ING - Animals on District Facilities
Only service animals serving persons with a disability and animals approved by the superintendent or designee that are part of an approved district curriculum or cocurricular activity are allowed in district facilities.
Approved animals must be adequately cared for and appropriately secured. Only the teacher or students designated by the teacher are to handle the animals.
If animals are to be kept in the classroom on days when classes are not in session, arrangements must be made for their care.
Animals, except those service animals serving persons with a disability, may not be transported on a school bus.
END OF POLICY
Americans with Disabilities Act of 1990, 42 U.S.C. §§ 12101-12213 (2012); 28 CFR §§ 35.104, 35.136 (2017).
The American with Disabilities Act definition of “service animal” means any dog that is individually trained to do work or perform tasks for the benefit of an individual with a disability, including a physical, sensory, psychiatric, intellectual or other mental disability. Companion and comfort animals are not considered service animals. Other species of animals, whether wild or domestic, trained or untrained, are not service animals for the purposes of this definition. The work or tasks performed by a service animal must be directly related to the individual’s disability. Examples of work or tasks include, but are not limited to, assisting individuals who are blind or have low vision with navigation and other tasks, alerting individuals who are deaf or hard of hearing to the presence of people or sounds, providing non-violent protection or rescue work, pulling a wheelchair, assisting an individual during a seizure, alerting individuals to the presence of allergens, retrieving items such as medicine or the telephone, providing physical support and assistance with balance and stability to individuals with mobility disabilities, and helping persons with psychiatric and neurological disabilities by preventing or interrupting impulsive or destructive behaviors. The crime deterrent effects of an animal’s presence and the provision of emotional support, well-being, comfort or companionship do not constitute work or tasks for the purposes of this definition. The law and its regulations also make an allowance for miniature horses.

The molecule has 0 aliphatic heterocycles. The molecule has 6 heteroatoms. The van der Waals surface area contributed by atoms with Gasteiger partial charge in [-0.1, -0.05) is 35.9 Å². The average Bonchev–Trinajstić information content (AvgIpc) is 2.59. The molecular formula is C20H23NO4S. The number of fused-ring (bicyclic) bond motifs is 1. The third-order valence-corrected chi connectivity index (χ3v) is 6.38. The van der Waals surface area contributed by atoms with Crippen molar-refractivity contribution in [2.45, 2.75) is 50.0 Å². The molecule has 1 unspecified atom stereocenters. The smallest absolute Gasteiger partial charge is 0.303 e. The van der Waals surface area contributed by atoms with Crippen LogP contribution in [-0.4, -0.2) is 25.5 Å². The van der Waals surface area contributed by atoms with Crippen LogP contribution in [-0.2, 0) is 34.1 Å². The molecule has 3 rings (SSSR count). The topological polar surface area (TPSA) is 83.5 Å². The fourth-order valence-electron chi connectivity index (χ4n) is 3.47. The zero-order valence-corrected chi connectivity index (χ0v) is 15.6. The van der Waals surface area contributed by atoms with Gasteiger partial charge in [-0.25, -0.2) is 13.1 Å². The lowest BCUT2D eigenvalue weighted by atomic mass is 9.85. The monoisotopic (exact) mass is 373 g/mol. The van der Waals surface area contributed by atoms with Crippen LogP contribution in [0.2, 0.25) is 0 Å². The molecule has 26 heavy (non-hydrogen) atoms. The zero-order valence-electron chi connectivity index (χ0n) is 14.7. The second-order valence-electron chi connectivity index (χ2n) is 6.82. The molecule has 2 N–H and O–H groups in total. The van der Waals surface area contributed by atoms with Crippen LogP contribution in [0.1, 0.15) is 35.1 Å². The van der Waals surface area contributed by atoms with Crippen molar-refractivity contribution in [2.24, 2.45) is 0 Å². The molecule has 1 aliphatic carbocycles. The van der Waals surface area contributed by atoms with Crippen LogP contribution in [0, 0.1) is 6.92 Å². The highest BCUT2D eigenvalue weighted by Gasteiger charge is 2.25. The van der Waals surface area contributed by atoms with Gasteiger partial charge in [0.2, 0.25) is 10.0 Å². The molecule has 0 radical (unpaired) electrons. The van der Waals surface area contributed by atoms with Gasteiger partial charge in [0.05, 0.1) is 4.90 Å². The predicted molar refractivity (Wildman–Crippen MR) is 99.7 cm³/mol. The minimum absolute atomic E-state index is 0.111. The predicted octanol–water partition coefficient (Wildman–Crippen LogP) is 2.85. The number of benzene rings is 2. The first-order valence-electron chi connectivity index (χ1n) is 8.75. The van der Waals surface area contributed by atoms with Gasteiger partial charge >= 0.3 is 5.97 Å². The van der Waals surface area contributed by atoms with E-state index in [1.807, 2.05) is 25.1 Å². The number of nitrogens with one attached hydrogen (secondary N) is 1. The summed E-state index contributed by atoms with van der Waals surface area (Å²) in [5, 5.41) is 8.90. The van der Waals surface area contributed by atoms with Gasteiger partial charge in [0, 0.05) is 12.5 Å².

A. Service Animal Defined
A “service animal” means an animal which is trained to do a task or service directly related to a disability. Service animals must be individually trained to do work or perform tasks. Service animal includes service animals in training.
Service animals do not include “emotional support animals” or “professional therapy animals” which are animals that provide a sense of safety, companionship, and comfort as these animals are not trained to perform a specific task for their handlers.
B. Procedures for Service Animal Access
- The service animal must be under the control of a handler at all times and be harnessed, leashed or tethered, unless the devices interfere with the service animal’s work or the individual’s disability prevents him or her from using these devices. Individuals who cannot use such devices must maintain control of the animal through voice, signal, or other effective controls.
- Access by the Public
a. Individuals with disabilities are permitted to be accompanied by their service
animal in all areas of District property where members of the public,
students, and employees are allowed to go.
b. When an individual with a disability brings a service animal onto District
property, the District shall not ask about the nature or extent of a person’s
disability, but may make the following two inquiries to determine whether the
animal qualifies as a service animal:
i. If the animal is required because of a disability;
ii. What work or task the animal has been trained to perform.
c. The District shall not make such inquiries of an individual when it is readily
apparent that an animal is trained to do work or perform tasks for an
individual with a disability.
d. An individual with a disability may not be required to provide documentation
such as proof that the animal has been certified, trained, or licensed as a
- Access by Employees or Students
a. An employee who may require the assistance of a service animal should
contact human resources to make arrangements for such assistance.
b. Students who may require the assistance of a service animal should
contact their building principal to make arrangements for such assistance.
c. Employees and students using service animals should proactively collaborate
with school staff members to make arrangements for the service animal at
school. The following are examples of arrangements that may be considered,
i. A rest place and rest time for the service animal
ii. Appropriate areas and times of the day for the service animal to relieve
iii. Information, as needed, for employees and students about the services
iv. Clarification, as needed, of emergency procedures.
Third party service animal handlers who will be regularly present in school for the purpose of assisting a student with his/her service animal will be subjected to the same requirements and standards of conduct that apply to other school volunteers.